John Gizzi and Diann Greco, the American Wine Society?certified wine judges at Make Wine With Us, teach wine aficionados to create their own wines using grapes harvested in Californian and Chilean vineyards. At the start of the nine-month process (California grapes in the fall, Chile grapes in the spring), winemakers-to-be assemble with fellow enthusiasts to learn the intricacies of the trade. Patrons learn to crush and destem grapes in a machine called a crusher-destemmer, named after the device's favorite Germanic metal band. Following the crushing process, a hydraulic press forces juice into barrels, where it shall remain until the conclusion of its sweet, sweet metamorphosis.
At the end of the nine-month period, newly minted winemakers lean on family and friends to fill, cork, and custom-label the finished product. Budding vintners then tote home their vintages to share with family, friends, and robot butlers with built-in carafes.
Al Dente Italian Trattoria's owner and chef, Anthony Delfino, creates intimate dinners with a focus on great food and a welcoming atmosphere. Crafted with passion from fresh ingredients and following authentic recipes, Delfino's menu of hearty Italian fare sails to tables dish by dish for relaxed meals that unfold over the course of several hours. Dishes can also be served all at once, family-style, for large groups or patrons who like to put calamari on their cheesecake. An extensive wine list spares patrons the trouble of stomping their own grapes in the parking lot, with cabernet, pinot grigio, and other varietals enhancing the rich cuisine's subtle flavors.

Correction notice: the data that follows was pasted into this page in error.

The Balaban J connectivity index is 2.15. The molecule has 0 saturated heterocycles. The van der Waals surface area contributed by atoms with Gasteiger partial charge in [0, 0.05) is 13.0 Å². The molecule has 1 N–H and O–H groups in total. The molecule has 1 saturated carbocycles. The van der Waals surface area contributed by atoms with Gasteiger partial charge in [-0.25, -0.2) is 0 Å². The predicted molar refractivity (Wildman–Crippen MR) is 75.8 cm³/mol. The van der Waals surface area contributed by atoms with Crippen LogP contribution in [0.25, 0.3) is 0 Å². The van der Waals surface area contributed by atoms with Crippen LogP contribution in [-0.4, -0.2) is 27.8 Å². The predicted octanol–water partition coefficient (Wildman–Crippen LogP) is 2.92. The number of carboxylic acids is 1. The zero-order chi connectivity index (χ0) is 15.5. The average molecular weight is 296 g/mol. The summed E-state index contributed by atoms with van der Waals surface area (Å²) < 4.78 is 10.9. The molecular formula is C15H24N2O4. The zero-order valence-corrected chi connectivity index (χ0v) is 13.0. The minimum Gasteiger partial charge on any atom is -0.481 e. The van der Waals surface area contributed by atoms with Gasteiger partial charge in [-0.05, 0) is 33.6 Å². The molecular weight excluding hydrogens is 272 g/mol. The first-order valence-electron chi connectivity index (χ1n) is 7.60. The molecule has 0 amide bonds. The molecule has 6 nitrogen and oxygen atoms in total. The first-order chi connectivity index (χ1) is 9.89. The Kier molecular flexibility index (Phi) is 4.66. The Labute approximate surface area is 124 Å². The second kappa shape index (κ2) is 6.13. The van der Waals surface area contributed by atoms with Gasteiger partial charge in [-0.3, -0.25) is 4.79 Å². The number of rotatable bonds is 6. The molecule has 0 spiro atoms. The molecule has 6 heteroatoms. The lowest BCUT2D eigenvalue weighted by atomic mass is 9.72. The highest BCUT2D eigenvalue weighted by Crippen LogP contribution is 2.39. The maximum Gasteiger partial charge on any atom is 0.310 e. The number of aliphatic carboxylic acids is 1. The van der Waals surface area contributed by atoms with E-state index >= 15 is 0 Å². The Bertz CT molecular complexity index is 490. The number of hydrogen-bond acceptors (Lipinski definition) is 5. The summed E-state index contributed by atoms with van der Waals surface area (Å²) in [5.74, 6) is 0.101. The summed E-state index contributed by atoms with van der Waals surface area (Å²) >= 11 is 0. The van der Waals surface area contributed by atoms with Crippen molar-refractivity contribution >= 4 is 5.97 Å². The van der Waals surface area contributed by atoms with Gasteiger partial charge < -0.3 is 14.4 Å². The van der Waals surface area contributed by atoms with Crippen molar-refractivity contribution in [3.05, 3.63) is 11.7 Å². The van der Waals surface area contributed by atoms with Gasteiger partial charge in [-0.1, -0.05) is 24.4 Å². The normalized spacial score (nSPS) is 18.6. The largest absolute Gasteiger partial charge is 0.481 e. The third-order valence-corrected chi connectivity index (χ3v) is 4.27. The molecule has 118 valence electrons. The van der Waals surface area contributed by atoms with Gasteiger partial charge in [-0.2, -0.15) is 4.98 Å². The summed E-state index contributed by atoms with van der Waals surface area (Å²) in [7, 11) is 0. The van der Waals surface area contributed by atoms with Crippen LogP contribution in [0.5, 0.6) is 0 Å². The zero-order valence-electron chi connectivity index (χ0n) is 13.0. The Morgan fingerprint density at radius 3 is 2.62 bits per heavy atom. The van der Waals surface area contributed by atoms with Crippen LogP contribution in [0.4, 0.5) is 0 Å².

La Panetière's elegant cuisine works its way into not only the stomachs but the hearts of those who dine within the restaurant's cozy French-countryside embrace. Tucked inside a 200-year-old building, the "hushed dining room," as it was described by the New York Times, is home to "artistically arranged dishes" straight from the brain of owner Jacques Loupiac. The AAA Four Diamond Award–winning restaurant changes its menus frequently, but consistently remixes French culinary staples with seafood, beef, and vegetables grown in the United States.
Complemented by pours from vintages drawn out of its historic cellar, seasonal dishes may highlight sautéed Maine lobster with minty zucchini and white gazpacho or sophisticated accents of foie gras and escargots. It's La Panetière's unwavering devotion to refinement that makes it a destination for romance and celebration, as well as a proud recipient of the Best French Restaurant award, as voted by the people who read and make origami dragons out of Westchester Magazine. The eatery also boasts high Zagat ratings—food, decor, and service are all in the “extraordinary to perfection" category.
The Gnarly Vine doesn't have any trouble winning visitors' affections, perhaps owing to its romantic atmosphere, as described by Westchester Magazine, or perhaps because of its abundance of wine. Westchester Magazine ranked the relaxed venue as one of the best bars in Westchester and also named it the Best Chill Bar Spot in 2009. Featuring a menu of seasonal small plates and a wine list that rattles off more than a hundred vintages by the bottle, The Gnarly Vine inspires the sharing of dishes, toasts, and fire-safety reminders across candle-lit tables.
When wine distributor Jennifer Deutsch envisioned Crush Wine Bar, she wanted a place that “feels like you’re in someone’s living room,” as she told the Journal News. Indeed, there’s an intimate feel to the place: you can sit at a comfortable couch or stand by a gas fireplace as you sip any of more than 50 wines by the glass and bottle. The kitchen staff creates small, inventive bites designed to complement each varietal of wine. Of these plates, you can dine on their roasted-mushroom and spinach-artichoke dip, share platters of cured meats, or replace your spare tire with a wheel of creamy baked danish brie.